Not familiar with the model in question, but if I was gonna bother to paint it, I'd probably take it off the car (if possible), paint it inside, and maybe bake it with a heatlamp or in the oven, if the part is small enough. After scuffing the old surface, and a thorough degreasing, of course. If I really wanted it to be pretty, I'd take it someplace and have it powder-coated. Or maybe stop by a junkyard, and see if I could find one in better shape for a few bucks. Detroit seems to have trouble with black trim- any I have ever had ended up looking like crap after a few years. Unless it actually started rusting, I didn't worry about it.
But to answer the question- nah, the marker won't stop you from repainting. The surface prep you do (scuffing and degreasing) will bare enough metal to give the paint a good bite, and the layer of ink is so thin as to be porous anyway.
-- aem sends...
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wrote:

I really should look before I write this line, but.... I don't think it is meant to come off, or at least I'd have to find new connectors to put it back on.

I'm sure it looked okay two years ago, when the car was 13 years old. Perhaps a little grey showed, but not enough to bother me. But it makes sense that it might wear out almost everywhere at the same time, because the only wear on it is the weather and the wind. It seems to

No rust on the top. The whole surface, grey or black, is fairly rough, but it's not rust.

Thanks. That makes sense. Maybe that's why the wax didn't interfere with my scratch painting years ago.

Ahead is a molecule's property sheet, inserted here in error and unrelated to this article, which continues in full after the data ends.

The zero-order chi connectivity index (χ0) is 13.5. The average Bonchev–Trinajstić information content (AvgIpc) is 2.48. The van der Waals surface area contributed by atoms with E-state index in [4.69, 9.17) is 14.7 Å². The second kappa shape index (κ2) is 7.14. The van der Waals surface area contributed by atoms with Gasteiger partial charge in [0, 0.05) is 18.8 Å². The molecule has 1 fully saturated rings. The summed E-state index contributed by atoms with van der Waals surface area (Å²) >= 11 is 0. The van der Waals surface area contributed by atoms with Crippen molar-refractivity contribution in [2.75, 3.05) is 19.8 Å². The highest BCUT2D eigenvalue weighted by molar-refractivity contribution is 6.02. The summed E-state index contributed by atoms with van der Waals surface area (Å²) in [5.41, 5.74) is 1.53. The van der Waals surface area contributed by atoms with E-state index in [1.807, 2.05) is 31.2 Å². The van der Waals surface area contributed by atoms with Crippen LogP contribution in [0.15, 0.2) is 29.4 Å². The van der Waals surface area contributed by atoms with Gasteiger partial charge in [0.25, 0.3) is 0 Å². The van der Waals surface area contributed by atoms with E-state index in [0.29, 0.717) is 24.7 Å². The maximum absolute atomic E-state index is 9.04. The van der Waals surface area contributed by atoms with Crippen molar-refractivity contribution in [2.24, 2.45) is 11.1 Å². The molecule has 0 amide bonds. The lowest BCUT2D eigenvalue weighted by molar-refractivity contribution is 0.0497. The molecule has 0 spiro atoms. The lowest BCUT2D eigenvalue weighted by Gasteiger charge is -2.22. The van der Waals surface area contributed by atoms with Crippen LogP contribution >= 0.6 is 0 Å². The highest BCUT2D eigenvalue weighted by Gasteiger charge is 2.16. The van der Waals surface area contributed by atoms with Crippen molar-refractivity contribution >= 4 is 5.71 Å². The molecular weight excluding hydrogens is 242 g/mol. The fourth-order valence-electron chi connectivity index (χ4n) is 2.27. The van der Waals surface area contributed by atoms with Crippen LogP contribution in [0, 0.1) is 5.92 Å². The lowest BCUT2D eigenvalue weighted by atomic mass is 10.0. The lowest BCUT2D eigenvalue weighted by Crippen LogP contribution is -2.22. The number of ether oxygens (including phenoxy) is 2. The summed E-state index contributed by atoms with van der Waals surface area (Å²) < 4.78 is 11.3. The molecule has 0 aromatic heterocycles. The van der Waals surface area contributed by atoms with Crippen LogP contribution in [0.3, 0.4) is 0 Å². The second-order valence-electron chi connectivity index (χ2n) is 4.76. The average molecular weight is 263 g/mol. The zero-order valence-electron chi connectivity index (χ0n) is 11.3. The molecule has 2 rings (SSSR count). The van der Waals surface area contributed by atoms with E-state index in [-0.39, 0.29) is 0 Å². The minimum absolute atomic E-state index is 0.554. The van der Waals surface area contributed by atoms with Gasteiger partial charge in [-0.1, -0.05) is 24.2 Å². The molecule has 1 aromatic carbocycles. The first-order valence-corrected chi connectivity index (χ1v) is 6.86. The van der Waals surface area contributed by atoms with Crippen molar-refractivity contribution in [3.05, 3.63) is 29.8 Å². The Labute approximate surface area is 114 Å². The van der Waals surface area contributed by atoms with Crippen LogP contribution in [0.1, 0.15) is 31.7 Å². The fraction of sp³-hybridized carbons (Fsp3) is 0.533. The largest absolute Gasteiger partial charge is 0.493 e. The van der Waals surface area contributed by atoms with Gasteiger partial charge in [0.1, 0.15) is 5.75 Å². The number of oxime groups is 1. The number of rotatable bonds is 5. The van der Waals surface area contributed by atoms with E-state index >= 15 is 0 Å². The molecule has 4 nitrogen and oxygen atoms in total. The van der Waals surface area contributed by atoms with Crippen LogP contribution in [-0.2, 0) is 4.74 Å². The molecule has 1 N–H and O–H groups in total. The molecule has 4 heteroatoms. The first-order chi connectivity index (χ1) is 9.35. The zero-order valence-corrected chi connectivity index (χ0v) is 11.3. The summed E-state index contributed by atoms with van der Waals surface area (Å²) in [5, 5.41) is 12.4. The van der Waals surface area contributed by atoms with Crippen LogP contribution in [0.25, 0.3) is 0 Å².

Mark, thanks for writing. I did have my mind made up from the begining. I notice now that I did ask an open-ended question in the subject line -- maybe the bad result this time of a normally good habit -- and I apologize if that overly influenced anyone. But in the body of the post, the only question I asked was whether the the Sharpie would interfere with painting later. If it would, then I'd switch to painting now, which is why I wrote the subject line as I did.
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While Hank's delivery may have been a bit rough, he is correct that you seem set to take the marks-a-lot route on this, which as all have advised is probably not going to last. If you can't take the time to do it correct, go for the marker. In a year you will probably be doing it the right way and will probably not post to the list telling us we were right.
Have a good day.
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Marks-a-lot will not look black. Ii will look purple.
Leaving it the way it is would look better, and offer just as much protection.
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mm wrote:

So remove the thing that needs paint and decamp to your living room where you can spray the item to your heart's content. No masking, no neighbor, no hunting for paint - except in the Rustoleum aisle at Home Depot.
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Can't you see that he had his mind made up from the beginning? He never planned on painting it in the first place. I don't know why he asked the question in the first place. Must be a troll that does shoddy work.
Hank <~~~never ceases to be amazed
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They answered your question, it just wasn't the answer you wanted to hear. Their answer was basically: Why use a marker when it would only take a couple extra minutes to do it right, which you admit will have to be done later. In other words, they are telling you it is a stupid idea.
Hank <~~~~leaving this topic